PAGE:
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This Road Of Music
(When last we left Alan Rhody, he and his wife Kathy were sitting in the cofee shop of the Peabody Hotel in Memphis. The Rolling Stones concert the previous evening — an anniversary present to themselves — had been great. Now, checked out of the hotel [the Stones were staying on the twelfth ﬂoor there] Alan and Kathy were ﬁnishing up their evening meal and agonizing over whether to leave a city in which the Stones would be spending a tour day off.)
We had been on the fence during lunch. By the time we left the coffee shop, we were ready to see what rooms were available. Perhaps on the twelfth ﬂoor? I went to the desk and arranged to look at the available room on the "club" level of the Peabody Hotel. When the manager happened to come into the private lounge on the top ﬂoor as we were being shown around, he offered us a discount since it was our anniversary. That sealed it. We were now going to spend the night at the Peabody with the Rolling Stones down the hall! Were we crazy? A little, but we came to the accepted reality among most mortals that you only live once.
We were given complimentary champagne and hors d'oeuvres. The waiter in the club floor lounge was talkative enough, so I immediately picked his brain about what the boys' habits were, since he'd been serving them for a couple of days at that point. We learned that Keith Richards arose each evening around 7 p. m. and went to bed each morning between 6 and 7 a. m. It was around 6:30 p. m. by this time. A mild rush of excitement ran through me. As we sat there eating chocolate-covered strawberries and sipping champagne, I realized our luggage was still in the car. I left Kathy there and went to have our luggage brought up. Upon my return, Kathy was still there alone temporarily in hog heaven. Once we returned to our room, she told me:
"A guy that I think was Keith Richards came into the lounge while you were downstairs. He had a cigarette dangling from his mouth, looking like he'd just awakened, looking for some white wine."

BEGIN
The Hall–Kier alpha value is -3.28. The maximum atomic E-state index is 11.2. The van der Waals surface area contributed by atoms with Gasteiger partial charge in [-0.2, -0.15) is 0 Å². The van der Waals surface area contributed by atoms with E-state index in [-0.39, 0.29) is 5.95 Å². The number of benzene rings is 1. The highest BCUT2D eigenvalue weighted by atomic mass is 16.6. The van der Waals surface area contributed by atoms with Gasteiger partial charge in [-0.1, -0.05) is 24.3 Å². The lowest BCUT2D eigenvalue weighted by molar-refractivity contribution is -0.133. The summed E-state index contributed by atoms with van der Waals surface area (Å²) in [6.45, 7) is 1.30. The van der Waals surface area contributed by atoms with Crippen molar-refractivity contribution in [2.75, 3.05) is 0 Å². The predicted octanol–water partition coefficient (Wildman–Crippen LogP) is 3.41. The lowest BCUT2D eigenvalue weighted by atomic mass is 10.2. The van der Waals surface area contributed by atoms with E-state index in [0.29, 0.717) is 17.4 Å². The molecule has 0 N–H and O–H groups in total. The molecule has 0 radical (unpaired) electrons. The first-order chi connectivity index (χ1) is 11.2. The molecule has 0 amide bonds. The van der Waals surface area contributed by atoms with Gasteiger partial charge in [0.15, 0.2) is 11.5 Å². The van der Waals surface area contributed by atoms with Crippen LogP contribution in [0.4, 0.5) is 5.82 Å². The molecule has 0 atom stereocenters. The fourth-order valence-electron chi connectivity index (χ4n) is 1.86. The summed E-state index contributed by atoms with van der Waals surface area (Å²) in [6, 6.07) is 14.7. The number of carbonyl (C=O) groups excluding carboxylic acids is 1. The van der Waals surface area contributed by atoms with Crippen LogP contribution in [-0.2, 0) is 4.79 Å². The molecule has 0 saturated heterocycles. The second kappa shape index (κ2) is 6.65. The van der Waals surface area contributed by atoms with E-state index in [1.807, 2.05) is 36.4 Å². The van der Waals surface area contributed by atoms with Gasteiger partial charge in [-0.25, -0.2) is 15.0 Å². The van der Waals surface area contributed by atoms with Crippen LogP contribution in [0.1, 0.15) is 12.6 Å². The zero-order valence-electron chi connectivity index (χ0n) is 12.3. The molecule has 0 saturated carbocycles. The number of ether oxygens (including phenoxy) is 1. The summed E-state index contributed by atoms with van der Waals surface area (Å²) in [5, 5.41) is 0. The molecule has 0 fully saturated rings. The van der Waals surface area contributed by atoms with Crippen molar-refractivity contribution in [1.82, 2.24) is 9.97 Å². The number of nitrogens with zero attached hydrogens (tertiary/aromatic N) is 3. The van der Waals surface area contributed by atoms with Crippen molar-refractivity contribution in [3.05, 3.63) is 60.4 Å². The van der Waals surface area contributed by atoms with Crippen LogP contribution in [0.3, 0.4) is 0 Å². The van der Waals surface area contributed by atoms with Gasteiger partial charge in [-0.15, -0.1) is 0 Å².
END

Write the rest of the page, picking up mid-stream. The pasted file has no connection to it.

"What! Are you sure it was him?"
"Yes, I'm pretty sure," she answered.
Once again I was in shock. Kathy said his young wife was in and out as well. She didn't think it was a good moment to intrude on their privacy. She was probably right, but... oh, Lord, why was my timing so bad.
I returned to the lounge promptly and planted myself there for quite some time. Nobody. A security man was planted at the end of the hall that led to their rooms."I didn't dare.
I was in the club lounge again at 7 a. m. for breakfast. Hoping. But no such luck. We slowly packed and made our way down to the lobby around noon. We found out the Stones had gone down to B. B. King's Blues Club the night before their concert and jammed, tearing the crowd apart.
We checked out and went to the old Sun Records studio where Elvis, Johnny Cash, Jerry Lee Lewis, Roy Orbison and many others had made recording history some thirty-five or thirty-six years earlier. I highly recommend the tour to anyone visiting Memphis. We'd been to Graceland on a previous trip. It's truly a trip in itself as well.
We drove back to Nashville with a copy of the Memphis paper and a smashing review of the Stones' great performance. I was filled with love, rock 'n' roll voodoo, a little anxiety and near-missed greatness.
So long Mick. Maybe another Time. As Chuck Berry so perfectly put it, C'est la vie.
Alan Rhody is a Louisville-born singer and songwriter who has penned hits for Lorrie Morgan, Ricky Van Shelton, The Oak Ridge Boys, Lee Greenwood and others. He can be contacted for performance schedules and product at: P. O. Box121231, Nashville, TN 37212.